Year of Publication

2013

Degree Name

Doctor of Philosophy (PhD)

Document Type

Doctoral Dissertation

College

Education

Department

Educational, School, and Counseling Psychology

First Advisor

Dr. Lynda Brown Wright

Second Advisor

Dr. Tom Prout

Abstract

Guided by the theoretical frameworks of Baumrind’s parenting style theory, interpersonal expectations, Self Determination Theory, and self-efficacy, this study examines factors that influence African American students’ GPA and motivation, specifically associations between parents’ and teachers’ control, warmth, and educational expectations and African American adolescents’ GPA, self-efficacy, and intrinsic motivation were examined. The moderating effects of neighborhood safety on the aforementioned associations were also assessed. Using data from the Educational Longitudinal Study of 2002, this study found that parents’ warmth and expectations were positive predictors of all educational variables, while parents control was a negative predictor of GPA and intrinsic motivation. Teachers’ warmth was a positive predictor of GPA and intrinsic motivation, and teachers’ expectations were positive predictor of self-efficacy. Lastly, teachers’ control was a positive predictor of self-efficacy. Neighborhood safety did not moderate associations. Findings suggest that African American students’ academic development can be enhanced by interventions that target relational interactions.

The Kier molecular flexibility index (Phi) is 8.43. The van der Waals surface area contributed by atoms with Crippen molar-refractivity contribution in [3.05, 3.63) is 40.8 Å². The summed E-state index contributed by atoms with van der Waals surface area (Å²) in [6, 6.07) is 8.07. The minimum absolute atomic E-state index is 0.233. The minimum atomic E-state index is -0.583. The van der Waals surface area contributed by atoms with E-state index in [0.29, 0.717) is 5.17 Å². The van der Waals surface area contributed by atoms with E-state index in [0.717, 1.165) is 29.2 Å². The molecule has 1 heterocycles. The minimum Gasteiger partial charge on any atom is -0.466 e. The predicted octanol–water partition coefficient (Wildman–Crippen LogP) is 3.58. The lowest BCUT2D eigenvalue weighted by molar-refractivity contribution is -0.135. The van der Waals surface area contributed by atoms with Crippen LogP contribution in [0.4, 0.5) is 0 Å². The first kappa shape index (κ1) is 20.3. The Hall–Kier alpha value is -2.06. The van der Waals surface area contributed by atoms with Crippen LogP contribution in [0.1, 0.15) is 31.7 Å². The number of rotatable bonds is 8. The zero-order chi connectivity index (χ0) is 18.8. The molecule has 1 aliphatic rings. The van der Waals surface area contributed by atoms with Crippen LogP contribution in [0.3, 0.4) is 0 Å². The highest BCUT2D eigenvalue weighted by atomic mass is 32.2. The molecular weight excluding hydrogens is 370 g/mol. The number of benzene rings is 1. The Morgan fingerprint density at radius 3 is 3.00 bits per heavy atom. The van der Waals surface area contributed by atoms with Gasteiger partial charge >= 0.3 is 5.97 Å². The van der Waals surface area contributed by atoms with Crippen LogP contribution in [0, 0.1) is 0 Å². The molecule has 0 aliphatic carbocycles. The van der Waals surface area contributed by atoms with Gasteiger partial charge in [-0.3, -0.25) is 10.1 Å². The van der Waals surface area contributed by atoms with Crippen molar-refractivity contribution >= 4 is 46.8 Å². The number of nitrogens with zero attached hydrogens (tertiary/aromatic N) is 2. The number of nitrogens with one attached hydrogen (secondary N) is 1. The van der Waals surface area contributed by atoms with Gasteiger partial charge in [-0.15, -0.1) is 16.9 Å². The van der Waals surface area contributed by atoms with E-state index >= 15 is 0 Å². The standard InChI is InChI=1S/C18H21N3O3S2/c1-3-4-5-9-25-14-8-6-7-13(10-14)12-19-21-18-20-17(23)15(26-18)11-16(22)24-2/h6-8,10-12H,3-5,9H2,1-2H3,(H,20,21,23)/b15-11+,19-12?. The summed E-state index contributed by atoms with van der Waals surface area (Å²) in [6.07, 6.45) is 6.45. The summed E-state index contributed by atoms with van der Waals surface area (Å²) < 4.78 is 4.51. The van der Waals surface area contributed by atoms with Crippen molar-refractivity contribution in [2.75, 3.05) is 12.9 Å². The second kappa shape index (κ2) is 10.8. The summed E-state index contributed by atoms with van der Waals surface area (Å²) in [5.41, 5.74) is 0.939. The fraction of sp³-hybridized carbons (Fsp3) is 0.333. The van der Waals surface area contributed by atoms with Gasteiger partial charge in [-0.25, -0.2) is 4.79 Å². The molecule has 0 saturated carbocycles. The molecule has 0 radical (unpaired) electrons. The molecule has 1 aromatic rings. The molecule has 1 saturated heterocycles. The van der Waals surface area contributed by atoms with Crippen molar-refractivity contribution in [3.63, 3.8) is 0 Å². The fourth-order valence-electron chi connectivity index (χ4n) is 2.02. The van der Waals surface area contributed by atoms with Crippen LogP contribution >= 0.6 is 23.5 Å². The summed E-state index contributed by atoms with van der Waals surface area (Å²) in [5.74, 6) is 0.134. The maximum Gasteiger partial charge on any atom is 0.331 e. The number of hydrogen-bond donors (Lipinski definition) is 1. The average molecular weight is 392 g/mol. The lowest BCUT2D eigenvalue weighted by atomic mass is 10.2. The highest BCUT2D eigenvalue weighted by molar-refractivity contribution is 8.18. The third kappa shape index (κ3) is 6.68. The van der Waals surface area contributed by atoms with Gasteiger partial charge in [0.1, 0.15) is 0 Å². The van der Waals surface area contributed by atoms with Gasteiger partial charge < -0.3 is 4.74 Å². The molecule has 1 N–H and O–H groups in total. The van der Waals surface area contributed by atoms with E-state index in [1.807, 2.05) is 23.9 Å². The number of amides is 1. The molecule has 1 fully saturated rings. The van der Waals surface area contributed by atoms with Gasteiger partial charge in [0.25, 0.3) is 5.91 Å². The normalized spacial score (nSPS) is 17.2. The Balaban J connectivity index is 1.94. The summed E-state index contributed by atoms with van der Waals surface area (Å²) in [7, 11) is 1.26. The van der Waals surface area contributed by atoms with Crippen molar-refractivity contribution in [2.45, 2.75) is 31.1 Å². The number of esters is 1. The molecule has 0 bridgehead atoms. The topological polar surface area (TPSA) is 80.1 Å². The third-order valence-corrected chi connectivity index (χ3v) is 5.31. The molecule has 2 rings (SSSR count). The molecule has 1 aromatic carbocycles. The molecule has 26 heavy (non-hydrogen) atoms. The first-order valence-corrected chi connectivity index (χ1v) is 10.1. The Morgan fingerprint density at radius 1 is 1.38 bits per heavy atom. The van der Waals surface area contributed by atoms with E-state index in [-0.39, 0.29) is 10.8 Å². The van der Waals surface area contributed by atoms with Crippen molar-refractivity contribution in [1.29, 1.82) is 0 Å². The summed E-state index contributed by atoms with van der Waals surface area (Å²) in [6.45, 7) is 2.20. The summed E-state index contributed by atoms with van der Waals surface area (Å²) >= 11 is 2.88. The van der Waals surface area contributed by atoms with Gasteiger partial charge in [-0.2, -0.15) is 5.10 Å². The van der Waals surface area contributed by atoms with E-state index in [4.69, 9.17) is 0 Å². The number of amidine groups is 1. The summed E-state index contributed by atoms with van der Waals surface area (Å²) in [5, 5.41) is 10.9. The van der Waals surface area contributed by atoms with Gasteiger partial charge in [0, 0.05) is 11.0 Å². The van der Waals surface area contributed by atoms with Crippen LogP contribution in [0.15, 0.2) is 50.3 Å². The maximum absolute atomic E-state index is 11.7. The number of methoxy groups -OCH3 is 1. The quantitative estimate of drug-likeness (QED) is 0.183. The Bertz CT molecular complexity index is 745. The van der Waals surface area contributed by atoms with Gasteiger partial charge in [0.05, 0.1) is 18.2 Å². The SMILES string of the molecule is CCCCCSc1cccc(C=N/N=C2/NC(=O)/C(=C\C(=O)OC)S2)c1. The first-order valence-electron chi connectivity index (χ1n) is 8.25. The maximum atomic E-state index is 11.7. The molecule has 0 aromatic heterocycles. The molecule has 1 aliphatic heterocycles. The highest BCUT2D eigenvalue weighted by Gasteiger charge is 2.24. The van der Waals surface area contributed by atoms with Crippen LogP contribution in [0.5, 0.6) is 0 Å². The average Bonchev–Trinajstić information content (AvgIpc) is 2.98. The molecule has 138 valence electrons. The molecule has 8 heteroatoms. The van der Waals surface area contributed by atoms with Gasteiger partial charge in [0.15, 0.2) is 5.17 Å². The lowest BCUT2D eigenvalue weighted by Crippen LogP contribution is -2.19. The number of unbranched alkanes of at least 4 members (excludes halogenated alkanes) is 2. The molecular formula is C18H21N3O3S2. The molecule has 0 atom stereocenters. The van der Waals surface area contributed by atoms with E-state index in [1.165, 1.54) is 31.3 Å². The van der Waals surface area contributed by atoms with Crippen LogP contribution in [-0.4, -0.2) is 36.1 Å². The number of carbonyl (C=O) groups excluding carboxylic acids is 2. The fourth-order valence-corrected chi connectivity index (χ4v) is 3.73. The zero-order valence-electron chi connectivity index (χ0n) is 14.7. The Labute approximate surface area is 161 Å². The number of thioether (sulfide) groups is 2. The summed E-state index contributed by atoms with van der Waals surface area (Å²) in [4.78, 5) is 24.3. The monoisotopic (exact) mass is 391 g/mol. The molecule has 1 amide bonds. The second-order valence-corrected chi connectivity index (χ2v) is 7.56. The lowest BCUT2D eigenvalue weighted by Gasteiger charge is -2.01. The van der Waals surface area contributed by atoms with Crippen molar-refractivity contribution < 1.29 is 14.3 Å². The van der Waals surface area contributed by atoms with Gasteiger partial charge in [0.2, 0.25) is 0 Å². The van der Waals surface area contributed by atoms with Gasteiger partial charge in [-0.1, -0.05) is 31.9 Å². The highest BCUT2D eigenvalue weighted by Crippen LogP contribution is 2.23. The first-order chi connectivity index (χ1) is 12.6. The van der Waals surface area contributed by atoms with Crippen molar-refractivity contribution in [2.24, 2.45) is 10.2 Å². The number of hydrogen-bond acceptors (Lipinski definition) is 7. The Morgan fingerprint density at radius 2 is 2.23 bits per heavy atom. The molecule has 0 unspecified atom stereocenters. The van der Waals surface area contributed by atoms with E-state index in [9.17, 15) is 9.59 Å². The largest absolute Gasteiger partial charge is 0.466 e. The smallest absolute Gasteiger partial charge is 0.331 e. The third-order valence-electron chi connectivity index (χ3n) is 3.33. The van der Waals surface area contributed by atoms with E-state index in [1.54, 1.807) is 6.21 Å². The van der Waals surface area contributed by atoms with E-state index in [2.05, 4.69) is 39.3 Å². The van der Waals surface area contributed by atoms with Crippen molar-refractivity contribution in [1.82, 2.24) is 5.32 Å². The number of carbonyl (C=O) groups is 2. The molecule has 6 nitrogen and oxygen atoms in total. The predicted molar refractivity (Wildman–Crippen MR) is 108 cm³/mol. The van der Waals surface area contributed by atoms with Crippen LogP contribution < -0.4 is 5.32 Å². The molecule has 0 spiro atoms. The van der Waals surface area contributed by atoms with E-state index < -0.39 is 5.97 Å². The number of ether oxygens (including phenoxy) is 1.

Share

COinS